Two small wings of White Stars were sent to launch probes to surveil Z'ha'dum and Vorlon space.
The probes to Vorlon space were destroyed by the Vorlon defence system.
Which told us that the Vorlons might still be active. Or might intend to return.
The probes to Z'ha'dum encountered no signs of activity.
Which told us little.
I was sorely tempted to order Z'ha'dum levelled to molten crust but decided the risks of burning what appeared to be peace were too great.
Even twenty-five years later, history has yet to be conclusive about that decision.
Bombarding Z'ha'dum may have spared us the Drakh. Or it could have released them sooner. That is something we cannot know.
* * *
In our down time, Sheridan and I planned how we were to make our returning entrance to the Babylon station. Petty in comparison to everything else that had happened, but definitely essential.
Things would have been easy if we had unequivocally won: hands waved, in the Western Human fashion, to an assembled crowd; hands taken in the way my caste announces an engagement for marriage; perhaps a quick kiss if the heart moved us; and then nothing more. Nothing said and nothing done but a quiet retreat into privacy.
If we had lost we would not have been alive to return.
But this? A victory at a price so great that it deserved no official celebration? There was no easy answer.
The dead must be recognized, but we wished for ourselves as little recognition as possible. We did what we did, but what was won, was won on the work and sacrifices of those who followed us.
We needed, also, something that could be implemented quickly. The ceremony of my caste to recognize mass death, in as much as it was suitable for a million deaths, would take eighteen days to prepare. That would be too long for the other states to wait, even assuming that they would, in that era, have any willingness to participate in a ceremony of significance to me.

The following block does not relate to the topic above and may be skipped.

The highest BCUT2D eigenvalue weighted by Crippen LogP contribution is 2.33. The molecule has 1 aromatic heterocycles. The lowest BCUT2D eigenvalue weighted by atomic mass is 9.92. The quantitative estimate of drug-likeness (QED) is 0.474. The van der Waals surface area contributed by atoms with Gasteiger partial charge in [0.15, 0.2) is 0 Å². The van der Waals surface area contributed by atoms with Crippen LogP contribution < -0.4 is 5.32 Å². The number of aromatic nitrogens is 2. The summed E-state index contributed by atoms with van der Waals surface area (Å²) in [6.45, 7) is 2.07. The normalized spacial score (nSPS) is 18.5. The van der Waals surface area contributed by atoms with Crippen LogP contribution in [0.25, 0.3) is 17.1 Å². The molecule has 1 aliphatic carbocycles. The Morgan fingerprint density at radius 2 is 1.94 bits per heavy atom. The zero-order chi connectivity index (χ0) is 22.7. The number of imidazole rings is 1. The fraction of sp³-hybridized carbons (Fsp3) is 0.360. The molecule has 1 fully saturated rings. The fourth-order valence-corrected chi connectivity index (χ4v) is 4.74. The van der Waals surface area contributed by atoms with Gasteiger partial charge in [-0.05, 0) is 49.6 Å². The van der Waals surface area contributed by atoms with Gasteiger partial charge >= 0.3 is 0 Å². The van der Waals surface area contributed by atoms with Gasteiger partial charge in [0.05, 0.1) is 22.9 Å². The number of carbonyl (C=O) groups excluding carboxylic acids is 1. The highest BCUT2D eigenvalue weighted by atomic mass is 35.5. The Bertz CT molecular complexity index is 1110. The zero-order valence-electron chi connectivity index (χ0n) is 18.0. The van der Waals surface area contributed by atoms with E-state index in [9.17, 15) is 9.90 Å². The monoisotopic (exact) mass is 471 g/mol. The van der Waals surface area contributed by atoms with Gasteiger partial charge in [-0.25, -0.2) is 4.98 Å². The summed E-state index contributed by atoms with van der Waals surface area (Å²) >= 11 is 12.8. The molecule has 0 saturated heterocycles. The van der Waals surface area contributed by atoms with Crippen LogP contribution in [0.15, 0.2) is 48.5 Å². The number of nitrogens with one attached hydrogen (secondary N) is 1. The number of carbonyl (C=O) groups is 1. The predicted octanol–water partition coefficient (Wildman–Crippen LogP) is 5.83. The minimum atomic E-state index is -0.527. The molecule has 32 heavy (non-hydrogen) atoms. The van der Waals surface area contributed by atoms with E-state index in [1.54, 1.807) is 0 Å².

Things were different then.
We also needed a ceremony which drew nothing from Sheridan's native traditions. Only mere thousands of Humans had been with us against the Shadows. The broader Human culture had aligned itself to the Shadows, and, to be blunt, deserved no recognition at all.
Ultimately, Sheridan exposed a side of himself that I never before knew existed and devised a commemoration of his own making.
* * *
We boarded the Babylon station under cover of the internal darkness of its night cycle.
The plaza inboard of immigration was deserted.
Sheridan and I kissed goodnight.
His motorcade departed for the building he called home.
I decided to walk to the embassy compound where I lived.
The streets were normally quiet at this hour, but what they were now was quite something else.
Not one person walked the streets; few lights shone in the windows of the buildings I passed; the only sound I heard, above the drone of fans and equipment, where my own footsteps and those of my guards.
I ordered my guards to break step so we did not sound like an invading army.
We reached the food district.
Not a single bar, club, cafe, or restaurant was open. Even at this hour—unheard of.
I walked to the door of the nearest cafe; one I had often frequented in other hours.
A sign, in English, graced the door:
In recognition of the atrocity at Corianna 6 we are closed to observe two days of remembrance. We will reopen Thursday. Have a meal with someone you care about because the time you have with them will never come again. — Management.
I remember smiling when I read the last full sentence with the realization that my own words were being repeated in translation.
I walked among the establishments and saw much the same sentiments expressed elsewhere by businesses belonging to all of the races which were present on the Babylon station. It was a unified expression of grief driven by what had happened; a shared moment for all of us.